Roger H. Con't, Rather than as a 'gun-owner', do you take responsibility as a 'human-being' for sharing & co-creating the essential needs of life? How do you go about helping others to help themselves?
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I've read some of your posts, but it seems you are locked into 'commanding' change rather than 'being' change. Here's our project 'Do-we-know-who-we-are-?' we are working on to create software for an online web-based Human Resource Catalogue HRC, mapping & a Community Investment & Exchange System CIES so that women/men & all ages can give & receive systematically in our neighbourhoods here around Montreal.

8:15PM PST on Jan 5, 2013

Roger H. I can understand your frustration at trying to respond to the world in which we find ourselves. We are not called for linear 'charity' but for including others strategically in our lives. Its important to move beyond lobbying others such as:

You mention your advocacy to, "prevent Facebook from allowing young children" & "only got 72 people to sign it"
Gandhi describes the process of personalizing change as, "Become the change you want to see in the world". We are not gods, but mortals who must receive in order to give. We are called upon to live simply so that others may simply live. You may feel more secure by having many guns, but at the point & expense of purchase, you are called upon to invest in life & not death. What is your investment in life?

You continue "Now all these hypocrites are using the tragedy in Connecticut", "I post missing children and adults information on Facebook almost daily", "I sign petitions to give harsher punishment to child abusers and pedophiles. I donate items to thrift stores and volunteer to feed the homeless, to try to help people that aren't as fortunate as I am."

All of these are lobbying for change by others or linear giving (charity), but you do not discuss how you are manifesting love & life among those around you or in some economy where they can participate in contributing to their own wellbeing as well as your own.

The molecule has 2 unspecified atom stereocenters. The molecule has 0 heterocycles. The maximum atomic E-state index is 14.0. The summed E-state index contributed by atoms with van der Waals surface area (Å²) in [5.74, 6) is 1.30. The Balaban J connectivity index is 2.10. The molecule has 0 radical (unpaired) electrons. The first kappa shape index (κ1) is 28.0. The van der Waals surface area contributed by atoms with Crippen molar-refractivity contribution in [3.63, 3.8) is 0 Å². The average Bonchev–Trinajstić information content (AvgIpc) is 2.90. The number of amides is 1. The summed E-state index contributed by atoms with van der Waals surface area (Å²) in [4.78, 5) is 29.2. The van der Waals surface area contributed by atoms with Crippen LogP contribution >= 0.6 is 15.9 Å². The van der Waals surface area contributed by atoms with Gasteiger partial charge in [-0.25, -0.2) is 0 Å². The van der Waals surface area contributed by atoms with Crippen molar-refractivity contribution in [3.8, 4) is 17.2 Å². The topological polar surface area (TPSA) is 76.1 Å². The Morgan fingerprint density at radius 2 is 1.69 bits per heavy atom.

"I also own guns, several of them would be considered "assault weapons" and I

4:44PM PST on Jan 5, 2013

About a year ago, I started a petition on Care 2 to try to prevent Facebook from allowing young children from accessing it and all the profanity, violence, adult content, human traffickers, pedophiles, child abusers, etc. and only got 72 people to sign it. Now all these hypocrites are using the tragedy in Connecticut against children to try to sound like they are for gun control because they care about children's safety and welfare. I don't buy it, because their apathy showed when they didn't care enough to sign my petition. I post missing children and adults information on Facebook almost daily, I sign petitions to give harsher punishment to child abusers and pedophiles. I donate items to thrift stores and volunteer to feed the homeless, to try to help people that aren't as fortunate as I am. I also own guns, several of them would be considered "assault weapons" and I don't have any intention of going out with them and killing anyone and take my responsibility as a firearms owner very seriously.